respect to the plane of rotation of the radial member, the sense of inclination of said redirecting face with respect to the direction of rotation of said shaft being such that the radial member, redirects the elements of the comminuting media away from
10. The apparatus of claim 9 wherein the inclination of redirecting surfaces of radial members on opposite sides of said shaft is in the opposite sense.
BACKGROUND OF THE INVENTION
1. Field of the Invention
The present invention relates to methods and apparatus for comminuting a process mixture and, more particularly, to methods and apparatus for comminuting a process mixture in an agitated media.
2. Description of the Prior Art
Various methods and apparatus have been used to grind particulate solids. These include ball mills, pebble mills, roll mills, send mills, and tube mills. Considered to be generally illustrative of this art are U.S. Pat. Nos. 1,577,052;
1,956,293; 2,903,191; 3,131,875; 3,298,618; 3,329,348; 3,337,140; 3,339,896; 3,432,109; 3,591,349; and 3,628,956; and British Pat. No. 1,038,153.
Distinguished from the above apparatus and methods used for grinding are comminuting devices and methods. As used herein, comminuting is specifically defined to include dispersion and deflocculation processes in addition to grinding processes.
Attendant advantages of the comminuting type mill are the capacity for simultaneously mixing two or more different solids, or for suspending one or more particulate solids in a liquid.
Prior art comminuting apparatus and methods which have been found to be particularly effective have included agitated-media comminuting apparatus. Such comminuting means generally include a vessel that contains a bed of comminuting elements that
are agitated by members connected to a rotating shaft. Typically, the solid particles are ground to a particle size in the range of 50 to 0.5 microns and, in certain instances, the particles are ground even smaller. A substantial advantage of the
agitated media type comminuting mills, as compared to vibratory mills for example, is that comminution occurs primarily between the comminuting elements of the agitated media and does not involve the vessel walls. Consequently, mechanical wear of the
agitator shaft and the inner wall of the vessel is considerably reduced. Another advantage of agitated-media type comminuting mills is that the comminuting vessel remains stationary so that these mills are less cumbersome than vibratory type mills.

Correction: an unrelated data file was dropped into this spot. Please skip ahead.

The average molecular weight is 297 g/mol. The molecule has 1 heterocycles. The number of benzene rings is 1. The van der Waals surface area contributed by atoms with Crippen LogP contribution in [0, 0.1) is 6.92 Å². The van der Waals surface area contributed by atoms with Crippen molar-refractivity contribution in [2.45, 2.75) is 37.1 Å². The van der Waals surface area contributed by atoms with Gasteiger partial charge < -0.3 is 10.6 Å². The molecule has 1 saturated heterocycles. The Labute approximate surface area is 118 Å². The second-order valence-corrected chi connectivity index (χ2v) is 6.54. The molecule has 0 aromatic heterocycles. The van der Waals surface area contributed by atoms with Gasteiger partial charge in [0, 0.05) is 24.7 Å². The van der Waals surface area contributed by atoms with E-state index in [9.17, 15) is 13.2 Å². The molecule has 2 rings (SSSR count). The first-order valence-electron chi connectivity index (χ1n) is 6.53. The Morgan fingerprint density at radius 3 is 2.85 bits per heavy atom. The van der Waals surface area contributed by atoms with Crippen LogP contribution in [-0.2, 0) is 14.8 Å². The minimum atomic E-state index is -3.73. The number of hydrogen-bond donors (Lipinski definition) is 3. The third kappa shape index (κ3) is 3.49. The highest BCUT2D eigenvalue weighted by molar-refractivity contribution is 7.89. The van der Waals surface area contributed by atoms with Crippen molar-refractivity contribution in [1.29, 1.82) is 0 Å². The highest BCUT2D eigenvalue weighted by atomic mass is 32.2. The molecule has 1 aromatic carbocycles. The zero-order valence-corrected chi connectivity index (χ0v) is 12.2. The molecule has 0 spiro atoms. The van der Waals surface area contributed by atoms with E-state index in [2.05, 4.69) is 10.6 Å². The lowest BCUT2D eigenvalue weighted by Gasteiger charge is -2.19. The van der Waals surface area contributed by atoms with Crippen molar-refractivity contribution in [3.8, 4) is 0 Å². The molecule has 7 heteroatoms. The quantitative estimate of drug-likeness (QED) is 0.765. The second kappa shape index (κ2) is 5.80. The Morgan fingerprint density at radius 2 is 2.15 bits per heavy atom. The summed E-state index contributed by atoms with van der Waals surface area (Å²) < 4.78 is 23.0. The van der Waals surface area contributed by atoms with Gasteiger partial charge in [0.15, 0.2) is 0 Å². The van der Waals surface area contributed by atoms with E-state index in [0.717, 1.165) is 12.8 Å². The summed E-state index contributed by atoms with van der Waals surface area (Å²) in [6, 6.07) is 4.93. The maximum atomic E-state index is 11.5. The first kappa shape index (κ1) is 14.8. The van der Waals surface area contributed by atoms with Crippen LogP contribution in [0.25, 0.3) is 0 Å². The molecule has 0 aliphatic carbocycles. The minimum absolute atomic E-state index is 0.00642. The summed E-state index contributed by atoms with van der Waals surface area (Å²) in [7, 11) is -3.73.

Examples of agitated-media mills are discussed in U.S. Pat. Nos. 2,764,359; 3,008,657, 3,075,710; 3,149,789; and 3,539,117; British Pat. Nos. 716,316, 1,331,662; and German Patentschrift Nos. 1,214,516; and 1,233,237.
Generally, agitated-media comminuting mills are described as batch-type, circulation-type, or continuous-type mills. In a batch-type mill such as described in U.S. Pat. No. 2,764,359, a selected quantity of a process mixture is placed in a
vessel together with the comminuting media and the comminuting media is then agitated by an agitator. The properties of the process mixture are such that, as a general rule, the mixture behaves as a fluid. Generally the process mixture includes a
liquid that tends to hold the solid particles in suspension as they are being comminuted with the solids in the suspension comprising 20-50% by volume and 40-65% by weight. Alternatively however, the process mixture may be substantially comprised of one
or more kinds of solid particles that are to be comminuted. In the case of comminuting particulate solids where no liquid is present, the agitated-media mill generally includes two agitators. These agitators have substantially parallel shafts that are
laterally disposed. The comminuting media is agitated until the mixture is ground, dispersed and/or deflocculated as required. When the mixture is sufficiently comminuted, the batch type comminuting mill is stopped and the processed comminuted material